Evening Poetry, June 24

The TrueLove

by David Whyte

There is a faith in loving fiercely

the one who is rightfully yours

especially if you have

waited years and especially

if part of you never believed

you could deserve this

loved and beckoning hand

held out to you this way.

I am thinking of faith now

and the testaments of loneliness

and what we feel we are

worthy of in this world.

Years ago in the Hebrides

I remember an old man

who walked every morning

on the grey stones

to the shore of baying seals

who would press his hat

to his chest in the blustering

salt wind and say his prayer

to the turbulent Jesus

hidden in the water,

and I think of the story

of the storm and everyone

waking and seeing

the distant

yet familiar figure

far across the water

calling to them

and how we are all

preparing for that

abrupt waking,

and that calling,

and taht moment

we have to say yes,

except it will

not come so grandly

so Biblically

but more subtly

and intimately in the face

of the one you know

you have to love.

So that when

we finally step out of the boat

toward them, we find

everything holds

us, and everything confirms

our courage, and if you wanted

to drown you could,

but you don’t

because finally

after all this struggle

and all these years

you don’t want to any more

you’ve simply had enough

of drowning

and you want to live and you

want to love and you will

walk across any territory

and any darkness

however fluid and however

dangerous to take the

one hand you know

belongs to yours.

You can find this poem in the collection The Sea in You.

Evening Poetry, June 16

Shoreline

by David Whyte

Holding hands, we walk

to the very edge of the light,

shyly aware of the way

time radiates from

where we stand.

Our footprints behind us,

are a promise in the sand,

inscribing a joining,

a walking together,

our witness to the ocean,

and as they wait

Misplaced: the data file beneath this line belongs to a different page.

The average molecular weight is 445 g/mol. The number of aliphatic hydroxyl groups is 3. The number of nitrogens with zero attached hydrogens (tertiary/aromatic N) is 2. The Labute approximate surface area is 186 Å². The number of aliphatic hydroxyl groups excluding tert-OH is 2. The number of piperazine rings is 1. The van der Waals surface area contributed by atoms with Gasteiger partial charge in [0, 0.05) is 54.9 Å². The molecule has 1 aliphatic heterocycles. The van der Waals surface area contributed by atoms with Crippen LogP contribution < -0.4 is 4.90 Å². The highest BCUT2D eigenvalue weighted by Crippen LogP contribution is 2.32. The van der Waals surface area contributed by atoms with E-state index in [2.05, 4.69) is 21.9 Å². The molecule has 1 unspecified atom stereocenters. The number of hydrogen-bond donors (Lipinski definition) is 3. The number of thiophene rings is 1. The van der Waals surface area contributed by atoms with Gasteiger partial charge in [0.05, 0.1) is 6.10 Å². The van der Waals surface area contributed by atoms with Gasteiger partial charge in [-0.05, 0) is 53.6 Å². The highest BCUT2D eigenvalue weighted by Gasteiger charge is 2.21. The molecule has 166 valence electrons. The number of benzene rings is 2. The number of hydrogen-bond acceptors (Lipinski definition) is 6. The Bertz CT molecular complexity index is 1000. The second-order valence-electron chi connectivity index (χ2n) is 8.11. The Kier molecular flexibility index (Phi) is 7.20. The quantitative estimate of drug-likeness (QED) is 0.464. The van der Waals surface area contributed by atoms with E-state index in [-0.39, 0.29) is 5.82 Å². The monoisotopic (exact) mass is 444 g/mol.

to disappear

under the flowing tide,

the far, unknown,

and unspeakable

origin from which we came.

Then, all around us,

the felt sense of a courage

needed, a newness in the air,

a touch of the familiar

and ancient in all the tidal vows

the wind can speak,

the strands of your hair

across my face, and then,

suddenly, the sun in your eyes

and the way they closed in surprise

at the first kiss of your salt mouth.

You can find this poem in the collection The Sea in You.

Evening Poetry, June 12

The Sea in You

by David White

When I wake under the moon,

I do not know who I have become unless

I move closer to you, obeying the give and take

Of the earth as it breathes the slender length

Of your body, so that in breathing with the tide that breathes 

In you, and moving with you as you come and go,

And following you, half in light and half in dark,

I feel the first firm edge of my floating palm touch 

And then trace the pale light of your shoulder

To the faint, moonlit shadow of your smooth cheek

And drawing my finger through the pearl water of your skin,

I sense the breath on your lips touch and then warm

The finest, furthest, most unknown edge of my sense of self,

So that I come to you under the moon as if I had

Swum under the deepest arch of the ocean,